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November 13, 2018

Germ City: Microbes and the Metropolis
By Tukisa Smith, M.D., M.S.

The Rockefeller community does not have to search far for a glimpse into New York City’s rich history of epidemic disease. From the historic Rockefeller Hospital, which reminds us of treatment breakthroughs, to our East River views of Roosevelt Island, which once housed the Goldwater Hospital established for those with long-term effects of epidemic outbreaks including post-polio syndrome, Rockefeller scientists cannot escape the awareness of microbial pathogenesis and its impact on population health. But for the average New Yorker, the city’s longstanding battle against epidemics, which dates back to the 1700s with the Yellow Fever outbreak, is not so palpable, until now.

The Rockefeller Clinical Scholars visited the exhibition entitled “Germ City: Microbes and the Metropolis,” which is organized by the Museum of the City of New York in collaboration with The New York Academy of Medicine and part of Wellcome’s international project Contagious Cities. It explores the interplay between urban populations and pathogens from a historical perspective. Germ City blends digital interactives with archived publications, curated artifacts, and contemporary artwork to capture the societal and cultural impacts that New York City epidemics have had on infectious disease treatments, hygiene, activism and public health and policy. The exhibit’s highlights on disease containment include accounts of the forced isolation of Mary “Typhoid Mary” Mallon on North Brother Island in the East River from 1915-1938 and artist Jordan Eagles’s sculpture entitled “Blood Mirror,” a provocative piece created to commemorate the ethical considerations surrounding the AIDS crisis and the U.S. Food and Drug Administration’s 1983 ban on blood donations from gay and bisexual men. Despite identifying historical blunders relating to disease containment, the exhibit successfully depicts the impact of medical advances, changes in infrastructure, and public policy aimed toward the prevention and minimization of disease transmission.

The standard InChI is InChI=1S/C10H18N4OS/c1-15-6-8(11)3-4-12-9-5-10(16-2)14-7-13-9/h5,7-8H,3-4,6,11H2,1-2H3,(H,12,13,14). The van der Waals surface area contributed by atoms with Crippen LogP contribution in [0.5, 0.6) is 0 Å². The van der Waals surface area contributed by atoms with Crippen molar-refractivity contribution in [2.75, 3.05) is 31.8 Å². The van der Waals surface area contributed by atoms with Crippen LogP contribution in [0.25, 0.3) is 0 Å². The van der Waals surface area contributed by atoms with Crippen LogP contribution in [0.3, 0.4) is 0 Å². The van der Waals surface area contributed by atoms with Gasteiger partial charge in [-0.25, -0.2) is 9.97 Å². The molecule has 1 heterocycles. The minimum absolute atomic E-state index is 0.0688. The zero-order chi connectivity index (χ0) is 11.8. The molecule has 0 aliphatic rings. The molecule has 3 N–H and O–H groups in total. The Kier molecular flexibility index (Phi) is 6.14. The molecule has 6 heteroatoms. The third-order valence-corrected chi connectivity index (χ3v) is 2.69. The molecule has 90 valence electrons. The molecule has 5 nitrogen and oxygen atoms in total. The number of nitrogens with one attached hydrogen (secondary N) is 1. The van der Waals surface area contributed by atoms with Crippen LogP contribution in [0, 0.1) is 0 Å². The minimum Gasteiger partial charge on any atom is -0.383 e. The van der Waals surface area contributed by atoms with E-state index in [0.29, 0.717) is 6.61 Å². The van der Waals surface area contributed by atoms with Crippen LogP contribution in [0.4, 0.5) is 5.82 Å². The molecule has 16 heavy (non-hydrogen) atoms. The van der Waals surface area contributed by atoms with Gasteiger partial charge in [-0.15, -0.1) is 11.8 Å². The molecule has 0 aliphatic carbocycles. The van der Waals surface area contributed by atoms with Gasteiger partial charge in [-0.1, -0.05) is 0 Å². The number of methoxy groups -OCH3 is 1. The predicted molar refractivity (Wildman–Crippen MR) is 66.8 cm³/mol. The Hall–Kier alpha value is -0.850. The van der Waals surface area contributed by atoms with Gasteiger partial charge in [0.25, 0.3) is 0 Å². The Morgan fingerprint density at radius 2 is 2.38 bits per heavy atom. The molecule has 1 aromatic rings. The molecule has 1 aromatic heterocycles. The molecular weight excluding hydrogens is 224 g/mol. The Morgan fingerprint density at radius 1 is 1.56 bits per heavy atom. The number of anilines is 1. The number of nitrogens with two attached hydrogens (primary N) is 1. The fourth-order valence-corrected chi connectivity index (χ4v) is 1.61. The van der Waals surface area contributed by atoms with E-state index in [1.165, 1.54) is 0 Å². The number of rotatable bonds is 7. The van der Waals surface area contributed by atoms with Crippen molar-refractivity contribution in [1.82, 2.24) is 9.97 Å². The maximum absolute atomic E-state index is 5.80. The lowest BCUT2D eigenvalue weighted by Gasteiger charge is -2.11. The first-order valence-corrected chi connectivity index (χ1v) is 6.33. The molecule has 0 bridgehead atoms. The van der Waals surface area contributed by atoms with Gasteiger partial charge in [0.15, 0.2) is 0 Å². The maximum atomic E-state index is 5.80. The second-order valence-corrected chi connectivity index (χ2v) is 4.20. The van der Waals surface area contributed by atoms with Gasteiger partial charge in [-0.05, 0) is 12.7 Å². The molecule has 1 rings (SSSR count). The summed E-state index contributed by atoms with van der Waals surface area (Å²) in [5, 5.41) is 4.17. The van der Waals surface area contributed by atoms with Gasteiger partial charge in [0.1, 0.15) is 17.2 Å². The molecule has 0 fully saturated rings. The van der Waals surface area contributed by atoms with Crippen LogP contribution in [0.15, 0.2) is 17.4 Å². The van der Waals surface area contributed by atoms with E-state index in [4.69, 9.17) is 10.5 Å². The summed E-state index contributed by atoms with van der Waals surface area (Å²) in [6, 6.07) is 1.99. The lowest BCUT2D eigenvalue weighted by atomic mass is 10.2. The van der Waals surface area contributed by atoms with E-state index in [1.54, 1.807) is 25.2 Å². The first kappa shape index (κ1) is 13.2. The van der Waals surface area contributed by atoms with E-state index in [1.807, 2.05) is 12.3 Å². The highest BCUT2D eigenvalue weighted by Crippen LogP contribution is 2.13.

To promote epidemic preparedness, Walgreens and Duane Reade partnered with The Academy and the Museum of the City of New York to offer a courtesy pop-up flu shot clinic prior to the anticipated panel discussion to commemorate the 100th anniversary of the global influenza pandemic of 1918. Historian of Science Alan Kraut moderated a discussion between infectious disease specialist and researcher Dr. Nicole Bouvier and the New York Times best-selling author John Barry who wrote “The Great Influenza: The Story of the Deadliest Pandemic in History.” Discussions included the impact of the Influenza pandemic and its legacy on the present day. The sobering reality of how pathogens undetected by the human eye can devastate a metropolis such as New York City continues to fuel research for better strategies for prevention, treatments, and policy implementation. As we continue to fight newly emerging and reemerging diseases, public awareness and education will continue to remain cornerstones of disease prevention. Exhibits like Germ City provoke contemplation regarding both the resilience and the fragility of the human condition. The Germ City exhibit remains open to the public through April 28, 2019 at the Museum of the City of New York.